For starters, we'd recommend keeping abreast of a few key resources. Our blog is a goldmine, as is Search Engine Journal, the SEMRush blog, the Moz blog and Search Engine Roundtable. These are all impartial sources at the top of their game, and they invest a lot of time and money in publishing reliably informative SEO content.
You should also focus on getting the basics right. If you create content for your ideal customers and try to provide genuinely useful, authoritative and trustworthy content, that's at least half the battle. Here are some other tips:
- Don't try to game Google's algorithm. You will get caught sooner or later.
- Focus on understanding your audiance's search behaviour
- Create the content your potential customers are actually looking for
- Keep adding new, original, useful content on relevant topics
- Remember to link back to your most important pages if it makes sense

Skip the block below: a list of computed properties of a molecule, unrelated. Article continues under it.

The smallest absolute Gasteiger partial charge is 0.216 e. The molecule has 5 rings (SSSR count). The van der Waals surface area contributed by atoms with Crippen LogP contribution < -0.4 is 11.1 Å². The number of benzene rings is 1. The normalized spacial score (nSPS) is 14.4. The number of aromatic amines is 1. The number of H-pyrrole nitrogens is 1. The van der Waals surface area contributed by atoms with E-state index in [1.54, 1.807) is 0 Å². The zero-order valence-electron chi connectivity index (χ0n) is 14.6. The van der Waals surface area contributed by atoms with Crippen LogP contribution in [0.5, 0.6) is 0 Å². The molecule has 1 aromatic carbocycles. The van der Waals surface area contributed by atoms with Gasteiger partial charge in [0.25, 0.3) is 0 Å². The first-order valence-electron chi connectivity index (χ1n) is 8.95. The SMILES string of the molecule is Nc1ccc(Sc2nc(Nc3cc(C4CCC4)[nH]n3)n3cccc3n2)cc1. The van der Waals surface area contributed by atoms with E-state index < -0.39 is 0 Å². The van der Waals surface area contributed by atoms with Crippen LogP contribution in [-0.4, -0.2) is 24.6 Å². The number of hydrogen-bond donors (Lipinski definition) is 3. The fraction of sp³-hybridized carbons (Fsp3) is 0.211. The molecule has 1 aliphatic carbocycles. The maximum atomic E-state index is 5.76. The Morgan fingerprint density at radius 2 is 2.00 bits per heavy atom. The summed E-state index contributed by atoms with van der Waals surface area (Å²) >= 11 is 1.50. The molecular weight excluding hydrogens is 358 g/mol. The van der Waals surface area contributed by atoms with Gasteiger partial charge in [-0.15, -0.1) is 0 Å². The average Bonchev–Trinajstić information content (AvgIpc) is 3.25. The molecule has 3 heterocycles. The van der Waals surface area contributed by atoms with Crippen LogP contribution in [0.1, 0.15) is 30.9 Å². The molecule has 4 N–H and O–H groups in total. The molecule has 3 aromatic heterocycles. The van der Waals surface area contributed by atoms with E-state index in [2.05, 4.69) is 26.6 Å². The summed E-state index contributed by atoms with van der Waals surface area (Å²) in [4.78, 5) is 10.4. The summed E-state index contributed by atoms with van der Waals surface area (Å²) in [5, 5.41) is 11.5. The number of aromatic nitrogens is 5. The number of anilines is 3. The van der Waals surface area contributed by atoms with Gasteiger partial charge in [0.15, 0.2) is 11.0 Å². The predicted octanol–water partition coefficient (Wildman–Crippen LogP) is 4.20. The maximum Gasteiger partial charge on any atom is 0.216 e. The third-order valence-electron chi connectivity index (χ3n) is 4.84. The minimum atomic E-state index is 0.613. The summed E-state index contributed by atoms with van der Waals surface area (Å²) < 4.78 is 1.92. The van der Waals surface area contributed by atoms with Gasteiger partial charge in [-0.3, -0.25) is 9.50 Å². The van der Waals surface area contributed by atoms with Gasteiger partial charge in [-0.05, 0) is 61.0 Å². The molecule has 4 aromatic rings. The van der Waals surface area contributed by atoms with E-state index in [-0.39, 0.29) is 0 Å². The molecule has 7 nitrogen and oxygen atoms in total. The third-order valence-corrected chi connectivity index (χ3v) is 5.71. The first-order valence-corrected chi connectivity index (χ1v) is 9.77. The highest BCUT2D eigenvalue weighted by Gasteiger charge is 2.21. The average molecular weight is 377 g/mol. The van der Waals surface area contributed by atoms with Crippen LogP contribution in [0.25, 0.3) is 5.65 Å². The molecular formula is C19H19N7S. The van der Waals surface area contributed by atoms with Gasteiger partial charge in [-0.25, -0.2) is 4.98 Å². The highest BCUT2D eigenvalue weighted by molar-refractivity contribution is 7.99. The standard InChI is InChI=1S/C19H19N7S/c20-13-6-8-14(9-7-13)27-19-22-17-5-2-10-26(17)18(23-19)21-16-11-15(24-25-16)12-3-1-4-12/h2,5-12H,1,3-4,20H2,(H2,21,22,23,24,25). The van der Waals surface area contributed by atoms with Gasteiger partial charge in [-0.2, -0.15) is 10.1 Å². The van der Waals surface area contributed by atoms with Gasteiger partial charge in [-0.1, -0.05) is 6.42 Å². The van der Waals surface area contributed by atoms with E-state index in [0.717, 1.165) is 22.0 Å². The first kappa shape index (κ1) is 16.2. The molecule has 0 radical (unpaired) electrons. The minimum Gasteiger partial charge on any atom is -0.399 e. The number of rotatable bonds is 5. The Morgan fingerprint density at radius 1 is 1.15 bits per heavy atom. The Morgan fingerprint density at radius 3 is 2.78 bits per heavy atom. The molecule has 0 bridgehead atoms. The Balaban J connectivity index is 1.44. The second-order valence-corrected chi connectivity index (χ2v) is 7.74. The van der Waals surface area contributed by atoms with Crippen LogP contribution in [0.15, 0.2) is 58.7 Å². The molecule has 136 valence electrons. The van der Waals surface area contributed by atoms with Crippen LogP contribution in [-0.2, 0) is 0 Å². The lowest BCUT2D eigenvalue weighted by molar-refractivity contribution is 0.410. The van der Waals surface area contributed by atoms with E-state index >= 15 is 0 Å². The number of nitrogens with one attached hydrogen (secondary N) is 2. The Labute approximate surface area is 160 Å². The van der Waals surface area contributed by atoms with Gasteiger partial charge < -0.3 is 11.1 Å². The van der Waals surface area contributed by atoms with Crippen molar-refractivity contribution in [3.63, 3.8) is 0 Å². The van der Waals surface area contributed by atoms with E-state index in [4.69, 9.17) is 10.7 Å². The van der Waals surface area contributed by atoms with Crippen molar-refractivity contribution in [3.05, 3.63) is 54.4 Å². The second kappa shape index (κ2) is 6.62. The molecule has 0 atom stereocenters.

There's obviously a lot more to it than this: You should also be double-checking that your content is indexed properly via Google Search Console, keeping on top of any crawl issues and ensuring that your site's properly optimised according to the latest best-practice guidelines.
It's also important to keep working on your overall domain authority and the user-experience you provide for new visitors. But if you can handle everything mentioned in the bullet points above, you'll be streets ahead of most brands – and a good way towards the goal of understanding the basics of SEO.
Who Can You Trust?
This is another tricky one. Generally speaking, if it sounds too good to be true, it probably is. Look out for wildly optimistic promises and don't believe them. Instead, focus on finding people who practise what they preach and produce content that ranks for competitive keywords. People who don't offer quick fixes. People who start by understanding what you do and what you want to achieve before dishing out answers.People who genuinely care about what they do and would rather give you the best advice than just take your money. Take your time, get to know them, ask questions and make sure you are comfortable before you make any decisions.
SEO might be misunderstood, but it's not hugely technical or difficult to explain. Any SEO agency worth its salt will be willing to walk you through the ins and outs of what they do – or show you how the sausage is made.
To that end, we thought we'd end by pointing you to a more detailed resource designed to provide more insight into our own SEO process.